Trip Report from Southern Africa:
Properties with Personality (Part 2)
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Hi <<First Name>>,

Brooke and I have been happy to hear from many of you who receive these Trip Reports. Some of you have even said that you share sections of the information with your clients, and we hope you continue doing so. It’s great that these Trips Reports can be another tool to help you share the best of Africa with your clients, and help you to plan itineraries on their behalf. 

Part 2 of our Southern Africa Trip Report covers a bit of Cape Town and Johannesburg, Tongabezi in Zambia and White Pearl Resorts in Mozambique. Of course with the two city destinations, new things pop up all the time, and there are many layers to uncover; we just focused on a few favorites. If I can answer any questions or provide more information, feel free to let us know. 

Johann & Brooke
Cape Town, Wine Country, Joburg – Nirvana for Foodies, Winos and Art Aficionados
When it comes to accommodation, there are more fantastic options to choose from in Cape Town and the Wine Country than we will ever likely have visiting days for; and new boutique hotels and private villas are opening up every month. Same for Johannesburg. 2016 looked like this: 
  • On our trip with friends, we used Time & Away to rent a private villa in Camps Bay: 26 on First is five-bedrooms, ultra-modern, and fully staffed. Perfection.
  • We had drinks on the rooftop bar of the new CloudNine Hotel, with 360-degree views of the City Bowl and a lobby decorated with contemporary art from the Christopher Moller Gallery across the street.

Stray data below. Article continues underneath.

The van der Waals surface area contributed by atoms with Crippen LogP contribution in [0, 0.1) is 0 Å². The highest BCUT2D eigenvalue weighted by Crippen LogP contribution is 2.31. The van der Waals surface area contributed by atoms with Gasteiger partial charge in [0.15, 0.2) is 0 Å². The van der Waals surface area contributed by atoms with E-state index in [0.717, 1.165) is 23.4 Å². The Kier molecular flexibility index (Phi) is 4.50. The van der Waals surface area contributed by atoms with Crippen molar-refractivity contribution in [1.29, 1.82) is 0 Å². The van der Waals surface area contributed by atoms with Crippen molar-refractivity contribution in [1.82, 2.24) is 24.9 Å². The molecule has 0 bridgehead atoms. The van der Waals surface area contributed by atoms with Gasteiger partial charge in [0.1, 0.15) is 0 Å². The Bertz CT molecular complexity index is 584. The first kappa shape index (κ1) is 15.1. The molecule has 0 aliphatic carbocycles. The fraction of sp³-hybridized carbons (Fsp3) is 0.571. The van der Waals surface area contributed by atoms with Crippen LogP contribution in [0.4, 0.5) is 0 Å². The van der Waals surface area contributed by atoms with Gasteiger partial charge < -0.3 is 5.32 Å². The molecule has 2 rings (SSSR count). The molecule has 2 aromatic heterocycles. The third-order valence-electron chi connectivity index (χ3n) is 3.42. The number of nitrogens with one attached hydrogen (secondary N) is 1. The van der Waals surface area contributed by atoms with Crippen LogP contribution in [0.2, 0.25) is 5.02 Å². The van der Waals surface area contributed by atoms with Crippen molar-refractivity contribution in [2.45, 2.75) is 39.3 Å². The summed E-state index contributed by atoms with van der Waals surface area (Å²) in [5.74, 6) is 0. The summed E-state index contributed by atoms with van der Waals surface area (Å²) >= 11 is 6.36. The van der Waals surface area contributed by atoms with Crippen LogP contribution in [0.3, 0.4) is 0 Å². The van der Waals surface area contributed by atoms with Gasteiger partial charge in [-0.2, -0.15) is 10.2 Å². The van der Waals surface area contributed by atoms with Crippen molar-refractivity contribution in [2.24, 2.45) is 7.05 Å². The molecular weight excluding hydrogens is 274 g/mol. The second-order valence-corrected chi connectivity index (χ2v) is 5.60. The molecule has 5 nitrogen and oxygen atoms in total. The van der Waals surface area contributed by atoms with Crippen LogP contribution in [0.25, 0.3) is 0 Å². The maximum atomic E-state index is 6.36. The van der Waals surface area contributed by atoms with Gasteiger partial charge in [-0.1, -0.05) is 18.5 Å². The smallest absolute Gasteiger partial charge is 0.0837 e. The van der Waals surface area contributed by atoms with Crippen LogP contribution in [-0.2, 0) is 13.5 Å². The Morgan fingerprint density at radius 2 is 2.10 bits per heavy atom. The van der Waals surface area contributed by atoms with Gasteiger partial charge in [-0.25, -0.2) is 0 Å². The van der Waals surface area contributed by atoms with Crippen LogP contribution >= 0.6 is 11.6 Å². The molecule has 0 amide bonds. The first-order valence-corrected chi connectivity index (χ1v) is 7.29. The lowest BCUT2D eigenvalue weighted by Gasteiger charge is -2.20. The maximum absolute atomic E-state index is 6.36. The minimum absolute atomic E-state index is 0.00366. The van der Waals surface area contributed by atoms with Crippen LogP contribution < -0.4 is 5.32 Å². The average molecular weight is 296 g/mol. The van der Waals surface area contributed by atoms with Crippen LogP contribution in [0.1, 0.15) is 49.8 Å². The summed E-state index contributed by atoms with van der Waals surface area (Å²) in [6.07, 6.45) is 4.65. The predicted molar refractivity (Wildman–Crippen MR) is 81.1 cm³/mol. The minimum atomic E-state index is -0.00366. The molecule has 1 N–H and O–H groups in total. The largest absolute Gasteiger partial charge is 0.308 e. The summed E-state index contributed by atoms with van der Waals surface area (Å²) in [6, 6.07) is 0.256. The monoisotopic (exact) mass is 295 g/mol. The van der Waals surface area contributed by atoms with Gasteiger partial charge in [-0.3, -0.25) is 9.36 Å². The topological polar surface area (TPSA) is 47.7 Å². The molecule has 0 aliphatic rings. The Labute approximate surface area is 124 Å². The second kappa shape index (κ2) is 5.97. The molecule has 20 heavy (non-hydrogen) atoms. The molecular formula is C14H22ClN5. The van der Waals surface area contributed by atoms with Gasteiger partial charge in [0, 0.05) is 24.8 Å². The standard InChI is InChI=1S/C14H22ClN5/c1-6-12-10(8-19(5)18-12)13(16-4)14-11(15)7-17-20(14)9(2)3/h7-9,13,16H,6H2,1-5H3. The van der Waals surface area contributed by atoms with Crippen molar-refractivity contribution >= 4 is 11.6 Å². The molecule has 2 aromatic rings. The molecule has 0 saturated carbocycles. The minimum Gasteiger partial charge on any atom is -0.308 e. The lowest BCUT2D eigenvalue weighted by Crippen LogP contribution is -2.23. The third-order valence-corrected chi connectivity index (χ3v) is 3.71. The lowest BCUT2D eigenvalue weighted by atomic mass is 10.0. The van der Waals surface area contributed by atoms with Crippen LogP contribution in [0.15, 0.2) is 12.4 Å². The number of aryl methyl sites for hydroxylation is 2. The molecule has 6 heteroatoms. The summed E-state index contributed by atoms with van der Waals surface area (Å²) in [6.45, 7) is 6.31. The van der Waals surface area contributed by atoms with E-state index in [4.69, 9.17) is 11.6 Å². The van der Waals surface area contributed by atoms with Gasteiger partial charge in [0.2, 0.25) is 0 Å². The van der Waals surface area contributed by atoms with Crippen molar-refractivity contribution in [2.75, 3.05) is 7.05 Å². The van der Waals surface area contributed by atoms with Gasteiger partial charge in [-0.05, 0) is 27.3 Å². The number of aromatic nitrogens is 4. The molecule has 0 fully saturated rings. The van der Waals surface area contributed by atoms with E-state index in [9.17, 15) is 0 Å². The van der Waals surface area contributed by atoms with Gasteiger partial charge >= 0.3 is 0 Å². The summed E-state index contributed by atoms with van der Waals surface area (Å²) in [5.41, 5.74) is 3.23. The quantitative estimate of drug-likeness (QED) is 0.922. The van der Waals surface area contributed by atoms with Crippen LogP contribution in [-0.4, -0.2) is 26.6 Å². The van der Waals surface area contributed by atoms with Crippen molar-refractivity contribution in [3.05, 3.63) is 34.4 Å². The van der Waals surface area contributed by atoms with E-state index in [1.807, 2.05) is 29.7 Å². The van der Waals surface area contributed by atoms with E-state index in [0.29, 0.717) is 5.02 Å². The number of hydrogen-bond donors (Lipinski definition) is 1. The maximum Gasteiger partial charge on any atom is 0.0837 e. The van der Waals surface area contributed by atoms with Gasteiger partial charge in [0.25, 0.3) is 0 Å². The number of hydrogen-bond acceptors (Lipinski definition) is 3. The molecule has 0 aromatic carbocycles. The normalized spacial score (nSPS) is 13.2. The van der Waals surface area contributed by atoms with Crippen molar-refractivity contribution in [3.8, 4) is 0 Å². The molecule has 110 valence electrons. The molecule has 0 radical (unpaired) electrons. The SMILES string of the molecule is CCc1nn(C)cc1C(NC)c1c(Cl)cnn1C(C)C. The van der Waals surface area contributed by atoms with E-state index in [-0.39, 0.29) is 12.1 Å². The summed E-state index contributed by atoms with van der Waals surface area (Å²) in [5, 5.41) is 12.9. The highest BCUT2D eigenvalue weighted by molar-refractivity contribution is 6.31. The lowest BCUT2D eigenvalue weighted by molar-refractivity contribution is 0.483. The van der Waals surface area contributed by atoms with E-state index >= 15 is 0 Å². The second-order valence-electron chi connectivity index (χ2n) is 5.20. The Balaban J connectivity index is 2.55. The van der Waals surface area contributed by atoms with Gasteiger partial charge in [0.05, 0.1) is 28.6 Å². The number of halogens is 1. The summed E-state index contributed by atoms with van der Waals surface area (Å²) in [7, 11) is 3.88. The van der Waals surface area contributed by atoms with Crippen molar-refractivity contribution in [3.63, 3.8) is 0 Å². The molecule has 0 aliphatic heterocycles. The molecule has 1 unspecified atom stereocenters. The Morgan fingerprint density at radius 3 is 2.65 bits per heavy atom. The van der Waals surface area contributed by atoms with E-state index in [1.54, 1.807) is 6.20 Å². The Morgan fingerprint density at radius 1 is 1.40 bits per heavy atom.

• Ellerman House treated us to a private tour of their new Wine Studio, which showcases both coveted vintages (paired for guests with gourmet cuisine) and even more highly coveted artworks. 
  • We spent a night at Leeu House, just before the opening of Leeu Estates, and have seen main street Franschhoek transformed by the Leeu Collection of restaurants, breweries, and now a collaborative project with the Everard Read Gallery
  • We had a fun afternoon touring the gardens and rooms at Babylonstoren; it’s a refreshing home base to spend a few nights or more while exploring wine country!
  • In Jo-burg we stayed at Fairlawns in May, and loved it so much we booked the newly renovated Courtyard Suites for our friends in November. The spa is divine beyond words, and the staff is absolutely exceptional.
  • For millennials or those desiring a bit of the “Brooklyn of Johannesburg”, we also enjoyed our night at the 12 Decades Art Hotel in Maboneng, one of the several revitalized neighborhoods in Downtown, with restaurants, boutiques, nightlife, a weekend food and fashion market, street art, and the Arts on Main complex that is home to William Kentridge’s studio and the David Krut print shop.
As our friends are foodies, we packed in the freshest, finest, and most fun dining experiences possible (and in both CPT and JNB used Uber to get to around at night):
  • The Stack – A new membership-based social club tucked into a quiet neighborhood near the Mount Nelson, The Stack has a downstairs bar and restaurant open to all. The cocktails and cuisine were so good we went back a few times (The Stack Salad is dream-worthy). With an eye for design, a bold color palate, and mixed modern art, it is no surprise it was buzzing with trendy locals, even on a Monday night.
  • Test Kitchen – We were up at midnight in San Francisco the day the new online reservation system opened up, manning two computers and one phone to finally snag these reservations. They’re coveted, and we see why. With the recent remodel of the space, you physically move from the Dark Side to the Light Room heightened, which heightened the dining experience. Nearly five hours of wine-paired plates were presented, with ovation-deserving performance, and each one was better than the next. (If you can't snag reservations at one of Luke Dale Roberts' restaurants in Cape Town, keep in mind he just opened a restaurant at the Saxon Hotel in Jo-burg as well.)